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Intermolecular Forces The forces of attraction between molecules are known as intermolecular forces. The boiling point of a liquid is a good measure of.

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Presentation on theme: "Intermolecular Forces The forces of attraction between molecules are known as intermolecular forces. The boiling point of a liquid is a good measure of."— Presentation transcript:

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2 Intermolecular Forces The forces of attraction between molecules are known as intermolecular forces. The boiling point of a liquid is a good measure of the intermolecular forces between its molecules: the higher the boiling point, the stronger the forces between the molecules. Intermolecular forces vary in strength but are generally weaker than bonds between atoms within molecules, ions in ionic compounds, or metal atoms in solid metals. Boiling points for ionic compounds and metals tend to be much higher than those for molecular substances: forces between molecules are weaker than those between metal atoms or ions. Section 5 Molecular Geometry Chapter 6

3 Comparing Ionic and Molecular Substances Section 5 Molecular Geometry Chapter 6

4 Intermolecular Forces, continued The strongest intermolecular forces exist between polar molecules. Because of their uneven charge distribution, polar molecules have dipoles. A dipole is created by equal but opposite charges that are separated by a short distance. The direction of a dipole is from the dipoles positive pole to its negative pole. Section 5 Molecular Geometry Chapter 6

5 Intermolecular Forces, continued A dipole is represented by an arrow with its head pointing toward the negative pole and a crossed tail at the positive pole. The dipole created by a hydrogen chloride molecule is indicated as follows: Section 5 Molecular Geometry Chapter 6

6 Intermolecular Forces, continued The negative region in one polar molecule attracts the positive region in adjacent molecules. So the molecules all attract each other from opposite sides. Such forces of attraction between polar molecules are known as dipole-dipole forces. Dipole-dipole forces act at short range, only between nearby molecules. Dipole-dipole forces explain, for example the difference between the boiling points of iodine chloride, I–Cl (97°C), and bromine, Br–Br (59°C). Section 5 Molecular Geometry Chapter 6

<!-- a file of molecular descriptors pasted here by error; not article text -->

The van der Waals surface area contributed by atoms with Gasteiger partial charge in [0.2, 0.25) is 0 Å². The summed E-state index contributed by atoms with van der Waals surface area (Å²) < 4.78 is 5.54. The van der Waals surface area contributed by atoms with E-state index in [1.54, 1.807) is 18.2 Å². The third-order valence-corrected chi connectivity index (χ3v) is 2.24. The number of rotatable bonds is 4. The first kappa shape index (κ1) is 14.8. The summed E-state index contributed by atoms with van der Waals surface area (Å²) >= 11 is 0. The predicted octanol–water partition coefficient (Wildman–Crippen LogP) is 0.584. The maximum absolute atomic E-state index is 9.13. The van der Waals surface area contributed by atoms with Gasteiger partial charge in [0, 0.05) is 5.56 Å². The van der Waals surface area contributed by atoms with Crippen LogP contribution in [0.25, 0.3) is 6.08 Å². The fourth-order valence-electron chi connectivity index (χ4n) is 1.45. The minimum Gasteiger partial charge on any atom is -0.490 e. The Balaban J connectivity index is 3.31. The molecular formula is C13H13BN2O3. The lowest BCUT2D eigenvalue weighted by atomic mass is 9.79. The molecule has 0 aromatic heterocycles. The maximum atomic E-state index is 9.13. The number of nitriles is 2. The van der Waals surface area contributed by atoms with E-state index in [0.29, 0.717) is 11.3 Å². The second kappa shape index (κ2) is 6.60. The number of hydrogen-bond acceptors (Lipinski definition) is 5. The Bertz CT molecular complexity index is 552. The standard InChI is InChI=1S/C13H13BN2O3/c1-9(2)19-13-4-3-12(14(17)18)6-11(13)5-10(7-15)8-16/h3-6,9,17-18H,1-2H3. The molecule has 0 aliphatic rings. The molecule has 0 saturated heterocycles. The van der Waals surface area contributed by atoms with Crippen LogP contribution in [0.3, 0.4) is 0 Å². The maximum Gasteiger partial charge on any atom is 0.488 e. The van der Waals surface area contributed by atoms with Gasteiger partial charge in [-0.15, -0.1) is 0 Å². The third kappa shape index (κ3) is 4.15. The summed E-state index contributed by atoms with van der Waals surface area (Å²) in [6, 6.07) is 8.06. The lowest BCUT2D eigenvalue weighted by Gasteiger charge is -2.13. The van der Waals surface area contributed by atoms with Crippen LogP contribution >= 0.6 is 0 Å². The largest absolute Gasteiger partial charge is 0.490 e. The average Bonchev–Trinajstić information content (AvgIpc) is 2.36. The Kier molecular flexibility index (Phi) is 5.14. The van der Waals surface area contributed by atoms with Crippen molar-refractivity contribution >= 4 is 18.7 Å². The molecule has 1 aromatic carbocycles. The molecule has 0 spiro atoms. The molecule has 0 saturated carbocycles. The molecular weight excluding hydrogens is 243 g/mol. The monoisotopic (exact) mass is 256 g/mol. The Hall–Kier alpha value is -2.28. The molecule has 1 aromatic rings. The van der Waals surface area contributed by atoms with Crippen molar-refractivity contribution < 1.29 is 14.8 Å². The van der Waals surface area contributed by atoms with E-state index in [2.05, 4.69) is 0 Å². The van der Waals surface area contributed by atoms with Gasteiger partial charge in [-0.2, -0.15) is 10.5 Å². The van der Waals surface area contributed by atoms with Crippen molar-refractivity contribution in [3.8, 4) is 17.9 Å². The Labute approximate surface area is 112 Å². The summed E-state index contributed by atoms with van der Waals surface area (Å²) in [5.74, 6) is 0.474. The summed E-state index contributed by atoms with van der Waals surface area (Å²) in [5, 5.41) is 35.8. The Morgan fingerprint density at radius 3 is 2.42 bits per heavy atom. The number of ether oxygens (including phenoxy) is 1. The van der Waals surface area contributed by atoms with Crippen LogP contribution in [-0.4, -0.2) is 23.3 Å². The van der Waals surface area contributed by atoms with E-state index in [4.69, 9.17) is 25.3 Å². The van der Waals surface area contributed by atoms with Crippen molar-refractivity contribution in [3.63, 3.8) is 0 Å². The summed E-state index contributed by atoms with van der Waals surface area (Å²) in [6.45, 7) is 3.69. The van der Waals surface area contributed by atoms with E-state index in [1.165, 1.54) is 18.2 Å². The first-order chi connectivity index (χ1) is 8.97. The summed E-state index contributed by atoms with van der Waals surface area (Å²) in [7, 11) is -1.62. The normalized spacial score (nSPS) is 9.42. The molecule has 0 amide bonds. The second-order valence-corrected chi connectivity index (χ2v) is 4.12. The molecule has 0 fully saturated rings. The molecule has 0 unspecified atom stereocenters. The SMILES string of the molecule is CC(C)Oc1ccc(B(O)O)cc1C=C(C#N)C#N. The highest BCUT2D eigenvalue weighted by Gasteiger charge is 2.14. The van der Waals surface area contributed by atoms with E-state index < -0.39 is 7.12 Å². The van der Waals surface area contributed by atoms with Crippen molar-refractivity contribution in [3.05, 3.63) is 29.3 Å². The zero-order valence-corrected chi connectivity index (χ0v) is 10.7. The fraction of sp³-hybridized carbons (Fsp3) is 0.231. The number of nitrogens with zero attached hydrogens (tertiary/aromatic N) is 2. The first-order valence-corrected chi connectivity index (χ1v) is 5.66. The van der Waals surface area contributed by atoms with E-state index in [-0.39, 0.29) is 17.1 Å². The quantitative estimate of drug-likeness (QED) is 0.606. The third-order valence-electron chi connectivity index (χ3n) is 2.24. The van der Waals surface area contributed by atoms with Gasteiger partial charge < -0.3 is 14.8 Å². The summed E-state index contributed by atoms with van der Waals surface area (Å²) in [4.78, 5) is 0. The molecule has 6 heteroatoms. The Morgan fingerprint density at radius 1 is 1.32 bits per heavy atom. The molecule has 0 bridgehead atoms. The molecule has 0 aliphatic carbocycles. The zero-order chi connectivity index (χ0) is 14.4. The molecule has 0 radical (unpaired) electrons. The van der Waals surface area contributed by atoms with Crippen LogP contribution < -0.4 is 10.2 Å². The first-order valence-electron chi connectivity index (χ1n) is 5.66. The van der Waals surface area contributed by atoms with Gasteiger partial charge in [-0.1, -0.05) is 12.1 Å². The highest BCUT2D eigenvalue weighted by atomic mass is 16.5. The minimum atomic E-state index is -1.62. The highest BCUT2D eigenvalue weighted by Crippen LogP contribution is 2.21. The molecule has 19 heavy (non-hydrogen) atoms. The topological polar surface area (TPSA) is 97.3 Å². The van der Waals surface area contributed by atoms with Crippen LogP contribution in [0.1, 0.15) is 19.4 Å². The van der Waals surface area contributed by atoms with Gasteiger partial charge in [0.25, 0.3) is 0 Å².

7 Comparing Dipole-Dipole Forces Section 5 Molecular Geometry Chapter 6

8 Click below to watch the Visual Concept. Visual Concept Chapter 6 Section 5 Molecular Geometry Dipole-Dipole Forces

9 Intermolecular Forces, continued A polar molecule can induce a dipole in a nonpolar molecule by temporarily attracting its electrons. The result is a short-range intermolecular force that is somewhat weaker than the dipole-dipole force. Induced dipoles account for the fact that a nonpolar molecule, oxygen, O 2, is able to dissolve in water, a polar molecule. Section 5 Molecular Geometry Chapter 6

10 Click below to watch the Visual Concept. Visual Concept Chapter 6 Section 5 Molecular Geometry Dipole-Induced Dipole Interaction

11 Intermolecular Forces, continued Some hydrogen-containing compounds have unusually high boiling points. This is explained by a particularly strong type of dipole-dipole force. In compounds containing H–F, H–O, or H–N bonds, the large electronegativity differences between hydrogen atoms and the atoms they are bonded to make their bonds highly polar. This gives the hydrogen atom a positive charge that is almost half as large as that of a bare proton. Section 5 Molecular Geometry Chapter 6

12 Intermolecular Forces, continued The small size of the hydrogen atom allows the atom to come very close to an unshared pair of electrons in an adjacent molecule. The intermolecular force in which a hydrogen atom that is bonded to a highly electronegative atom is attracted to an unshared pair of electrons of an electronegative atom in a nearby molecule is known as hydrogen bonding. Section 5 Molecular Geometry Chapter 6

13 Intermolecular Forces Hydrogen bonds are usually represented by dotted lines connecting the hydrogen-bonded hydrogen to the unshared electron pair of the electronegative atom to which it is attracted. An excellent example of hydrogen bonding is that which occurs between water molecules. The strong hydrogen bonding between water molecules accounts for many of waters characteristic properties. Section 5 Molecular Geometry Chapter 6

14 Visual Concepts Hydrogen Bonding Chapter 6

15 Intermolecular Forces, continued London Dispersion Forces Even noble gas atoms and nonpolar molecules can experience weak intermolecular attraction. In any atom or moleculepolar or nonpolarthe electrons are in continuous motion. As a result, at any instant the electron distribution may be uneven. A momentary uneven charge can create a positive pole at one end of an atom of molecule and a negative pole at the other. Section 5 Molecular Geometry Chapter 6

16 Intermolecular Forces, continued London Dispersion Forces, continued This temporary dipole can then induce a dipole in an adjacent atom or molecule. The two are held together for an instant by the weak attraction between temporary dipoles. The intermolecular attractions resulting from the constant motion of electrons and the creation of instantaneous dipoles are called London dispersion forces. Fritz London first proposed their existence in Section 5 Molecular Geometry Chapter 6

17 Click below to watch the Visual Concept. Visual Concept Chapter 6 Section 5 Molecular Geometry London Dispersion Force


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